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US Company Awarded UK's First "Promising Innovative Medicine" Designation


Pharmaceutical Executive

The UK’s Medicines and Healthcare Regulatory Authority (MHRA) has awarded Northwest Biotherapeutics, Inc. (Bethesda, MD) the very first “Promising Innovative Medicine”, or PIM designation, for the company’s DCVax-L product.

The UK’s Medicines and Healthcare Regulatory Authority (MHRA) has awarded Northwest Biotherapeutics, Inc. (Bethesda, MD) the very first “Promising Innovative Medicine”, or PIM designation, for the company’s DCVax-L product.

A positive PIM is the first step towards an Early Access to Medicine Scientific Opinion as part of the UK’s Early Access to Medicine Scheme (EAMS).  What that means is that the MHRA will publish both a treatment protocol and their opinion on the benefits and risks of the product, based on the data available at that point in time, in a Public Assessment Report (PAR).

None of this replaces a formal marketing authorization; that will have to come once more data is available and with real world evidence expected to be collected whilst the product is used under EAMS.

But getting a PIM is not straightforward. (See MHRA’s gateway criteria here.)  The company has to convince MHRA that the condition is life threatening or seriously debilitating with a high unmet need. They also have to convince them that the product will offer a major advantage to methods already used in the UK, and that any adverse effects are likely to be outweighed by the benefits. MHRA needs to see the preliminary scientific evidence and will scrutinize it carefully.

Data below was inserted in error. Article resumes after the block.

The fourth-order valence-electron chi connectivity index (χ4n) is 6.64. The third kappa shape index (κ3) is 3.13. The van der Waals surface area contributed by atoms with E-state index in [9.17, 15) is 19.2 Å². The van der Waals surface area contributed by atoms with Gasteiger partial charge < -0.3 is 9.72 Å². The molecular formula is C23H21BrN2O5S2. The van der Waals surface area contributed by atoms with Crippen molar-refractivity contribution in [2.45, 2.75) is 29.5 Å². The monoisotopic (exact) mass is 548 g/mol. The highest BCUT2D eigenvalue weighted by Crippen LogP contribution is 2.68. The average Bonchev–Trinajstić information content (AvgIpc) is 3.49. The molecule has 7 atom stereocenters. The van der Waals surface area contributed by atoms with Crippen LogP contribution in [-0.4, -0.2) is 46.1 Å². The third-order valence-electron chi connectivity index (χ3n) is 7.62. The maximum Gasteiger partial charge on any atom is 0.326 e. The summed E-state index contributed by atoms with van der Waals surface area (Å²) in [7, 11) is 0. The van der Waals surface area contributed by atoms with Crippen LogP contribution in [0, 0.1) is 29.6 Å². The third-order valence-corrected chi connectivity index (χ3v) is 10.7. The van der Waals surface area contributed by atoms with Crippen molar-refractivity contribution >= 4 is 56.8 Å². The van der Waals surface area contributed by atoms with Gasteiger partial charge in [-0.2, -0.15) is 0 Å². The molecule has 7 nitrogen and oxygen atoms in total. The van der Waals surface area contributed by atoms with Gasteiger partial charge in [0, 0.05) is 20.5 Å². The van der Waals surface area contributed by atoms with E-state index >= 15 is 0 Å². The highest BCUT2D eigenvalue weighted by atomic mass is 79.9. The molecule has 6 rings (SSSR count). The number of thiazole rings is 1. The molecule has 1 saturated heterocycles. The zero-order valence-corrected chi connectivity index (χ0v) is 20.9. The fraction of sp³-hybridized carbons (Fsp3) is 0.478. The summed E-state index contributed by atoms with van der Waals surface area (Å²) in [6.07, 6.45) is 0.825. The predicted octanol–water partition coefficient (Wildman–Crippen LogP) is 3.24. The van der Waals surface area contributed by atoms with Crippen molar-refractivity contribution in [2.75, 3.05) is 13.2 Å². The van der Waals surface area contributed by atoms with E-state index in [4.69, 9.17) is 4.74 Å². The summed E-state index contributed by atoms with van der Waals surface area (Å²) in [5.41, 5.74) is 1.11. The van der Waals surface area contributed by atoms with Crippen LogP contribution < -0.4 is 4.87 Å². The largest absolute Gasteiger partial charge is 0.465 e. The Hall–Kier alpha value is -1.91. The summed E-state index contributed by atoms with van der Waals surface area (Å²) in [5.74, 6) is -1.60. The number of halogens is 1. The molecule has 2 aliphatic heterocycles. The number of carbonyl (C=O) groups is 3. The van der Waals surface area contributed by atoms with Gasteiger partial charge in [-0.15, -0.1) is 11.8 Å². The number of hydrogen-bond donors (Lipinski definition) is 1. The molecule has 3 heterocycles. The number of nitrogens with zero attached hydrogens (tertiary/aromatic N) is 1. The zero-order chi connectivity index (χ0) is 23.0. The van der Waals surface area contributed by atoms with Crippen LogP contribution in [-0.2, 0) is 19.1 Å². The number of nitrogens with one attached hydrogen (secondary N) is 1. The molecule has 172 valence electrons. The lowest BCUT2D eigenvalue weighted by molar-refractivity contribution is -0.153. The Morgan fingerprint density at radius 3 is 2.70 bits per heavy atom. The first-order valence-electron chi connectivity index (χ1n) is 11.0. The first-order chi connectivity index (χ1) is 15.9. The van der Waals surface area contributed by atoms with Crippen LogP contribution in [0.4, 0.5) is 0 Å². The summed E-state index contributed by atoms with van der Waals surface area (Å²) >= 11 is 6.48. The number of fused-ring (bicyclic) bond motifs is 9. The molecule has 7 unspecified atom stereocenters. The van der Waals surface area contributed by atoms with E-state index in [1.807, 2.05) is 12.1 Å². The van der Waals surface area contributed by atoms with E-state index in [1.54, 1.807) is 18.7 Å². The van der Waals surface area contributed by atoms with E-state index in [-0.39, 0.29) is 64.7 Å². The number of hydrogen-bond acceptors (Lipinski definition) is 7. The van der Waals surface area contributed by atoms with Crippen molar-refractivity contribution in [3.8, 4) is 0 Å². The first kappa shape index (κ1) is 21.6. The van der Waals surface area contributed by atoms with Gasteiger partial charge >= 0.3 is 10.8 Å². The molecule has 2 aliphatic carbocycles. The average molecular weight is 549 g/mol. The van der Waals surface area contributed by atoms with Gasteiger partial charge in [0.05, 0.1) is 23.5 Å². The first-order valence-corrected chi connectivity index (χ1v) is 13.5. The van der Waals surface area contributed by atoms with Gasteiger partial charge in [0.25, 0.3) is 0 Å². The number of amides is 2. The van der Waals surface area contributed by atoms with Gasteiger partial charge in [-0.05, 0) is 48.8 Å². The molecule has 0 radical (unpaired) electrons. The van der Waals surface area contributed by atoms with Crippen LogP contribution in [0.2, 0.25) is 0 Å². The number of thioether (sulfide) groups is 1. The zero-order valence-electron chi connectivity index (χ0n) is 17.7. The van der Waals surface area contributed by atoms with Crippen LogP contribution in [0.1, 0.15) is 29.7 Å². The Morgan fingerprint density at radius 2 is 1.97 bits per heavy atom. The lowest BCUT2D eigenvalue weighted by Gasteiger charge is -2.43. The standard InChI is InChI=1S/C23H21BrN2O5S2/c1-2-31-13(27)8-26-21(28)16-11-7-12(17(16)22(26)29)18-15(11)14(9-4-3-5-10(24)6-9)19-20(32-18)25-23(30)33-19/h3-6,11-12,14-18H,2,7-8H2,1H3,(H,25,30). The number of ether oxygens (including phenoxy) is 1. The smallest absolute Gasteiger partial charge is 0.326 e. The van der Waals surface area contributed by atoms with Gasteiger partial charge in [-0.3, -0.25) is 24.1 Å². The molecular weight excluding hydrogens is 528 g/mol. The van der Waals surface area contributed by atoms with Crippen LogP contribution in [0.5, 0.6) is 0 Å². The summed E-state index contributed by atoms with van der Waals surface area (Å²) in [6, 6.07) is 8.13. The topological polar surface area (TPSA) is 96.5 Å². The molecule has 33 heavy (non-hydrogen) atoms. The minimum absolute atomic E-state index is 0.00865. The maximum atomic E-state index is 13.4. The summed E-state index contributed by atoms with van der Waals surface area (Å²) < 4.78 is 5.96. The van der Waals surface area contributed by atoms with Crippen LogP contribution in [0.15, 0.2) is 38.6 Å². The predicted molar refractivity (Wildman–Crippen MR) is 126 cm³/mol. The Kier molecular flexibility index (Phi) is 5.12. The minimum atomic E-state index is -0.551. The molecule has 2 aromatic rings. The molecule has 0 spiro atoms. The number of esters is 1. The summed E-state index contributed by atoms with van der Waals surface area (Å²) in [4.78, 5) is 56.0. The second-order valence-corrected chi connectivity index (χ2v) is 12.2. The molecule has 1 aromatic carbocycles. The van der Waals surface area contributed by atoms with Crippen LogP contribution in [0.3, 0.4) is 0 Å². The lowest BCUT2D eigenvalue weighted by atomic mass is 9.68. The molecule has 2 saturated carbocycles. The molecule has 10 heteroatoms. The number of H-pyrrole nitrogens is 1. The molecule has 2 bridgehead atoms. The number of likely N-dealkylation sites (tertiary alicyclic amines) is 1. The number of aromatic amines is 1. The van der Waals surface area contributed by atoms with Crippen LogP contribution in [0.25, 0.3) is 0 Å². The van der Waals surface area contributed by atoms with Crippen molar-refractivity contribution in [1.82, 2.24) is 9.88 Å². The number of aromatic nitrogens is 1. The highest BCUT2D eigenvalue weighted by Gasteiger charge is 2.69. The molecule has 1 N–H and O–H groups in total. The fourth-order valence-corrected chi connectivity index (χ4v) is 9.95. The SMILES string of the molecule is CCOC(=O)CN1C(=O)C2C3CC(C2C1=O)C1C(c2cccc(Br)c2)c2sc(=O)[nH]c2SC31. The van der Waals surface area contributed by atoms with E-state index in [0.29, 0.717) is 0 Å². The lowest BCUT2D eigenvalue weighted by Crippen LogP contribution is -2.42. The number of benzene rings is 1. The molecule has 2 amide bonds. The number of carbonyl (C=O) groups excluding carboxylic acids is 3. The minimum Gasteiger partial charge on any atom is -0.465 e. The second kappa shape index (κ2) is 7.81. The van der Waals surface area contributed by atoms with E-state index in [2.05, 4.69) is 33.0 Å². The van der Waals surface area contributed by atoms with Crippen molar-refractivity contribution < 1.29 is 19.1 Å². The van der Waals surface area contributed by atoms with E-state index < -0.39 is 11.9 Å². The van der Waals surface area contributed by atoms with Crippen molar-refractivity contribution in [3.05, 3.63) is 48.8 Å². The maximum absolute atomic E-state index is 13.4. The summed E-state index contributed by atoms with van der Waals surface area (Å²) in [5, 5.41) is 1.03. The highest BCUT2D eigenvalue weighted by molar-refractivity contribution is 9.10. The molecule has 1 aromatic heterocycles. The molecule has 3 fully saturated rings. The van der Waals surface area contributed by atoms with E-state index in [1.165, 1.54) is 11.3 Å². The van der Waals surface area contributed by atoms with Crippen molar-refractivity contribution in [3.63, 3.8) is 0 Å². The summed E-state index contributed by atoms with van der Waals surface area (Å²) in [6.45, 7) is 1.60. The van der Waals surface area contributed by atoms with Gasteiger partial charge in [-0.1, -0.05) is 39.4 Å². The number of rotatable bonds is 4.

Northwest Biotherapeutics’ DCVax-L is under development to treat Glioblastoma multiforme (GBM). The company describes GMB as the most lethal form of brain cancer. Prognosis isn’t good following diagnosis; around 30% of patients are still alive after a year. Surgery, radiotherapy and chemotherapy are the standard treatments but they aren’t curative. GMB also rare, affecting perhaps 2 or 3 in 100,000.

Next step: EAMS scientific opinion
To get the positive EAMS scientific opinion more needs to be done. A dossier needs to include information for the patient, physician, pharmacovigilance with a risk management plan and a registry. Plus an overview of the immature data available on the product. But much of that is what is already needed in any case for getting marketing authorization.

EAMS is part of a much bigger effort to boost life sciences in the UK.  It’s been trumpeted by the Life Sciences Minister, George Freeman. He said; “Making Britain the best place in the world for science, research and development is a central part of our long term economic plan.”  He’s also hoping that more companies want to take part.

What difference does a PIM make?
More PIMs can be expected, perhaps as many as 12 a year.  What we don’t know yet is how valuable getting a PIM is (although Northwest’s stock price did ‘surge’ following the announcement). It might signal to investors how important a breakthrough the product is, but it doesn’t automatically translate into immediate revenue. That’s because before formal licensing, manufacturers getting a PIM, or even the full positive EAMS scientific opinion, are expected to supply to the NHS at no charge.  Companies are also still expected to go through NICE and funding will then be dependent on getting a nod from them.

But all of that could be up to a year faster than would have been the case, adding valuable years to effective patent life.

Leela Barham (leels@btinternet.com) is an independent health economist and policy expert. http://leelabarhameconomicconsulting.blogspot.co.uk

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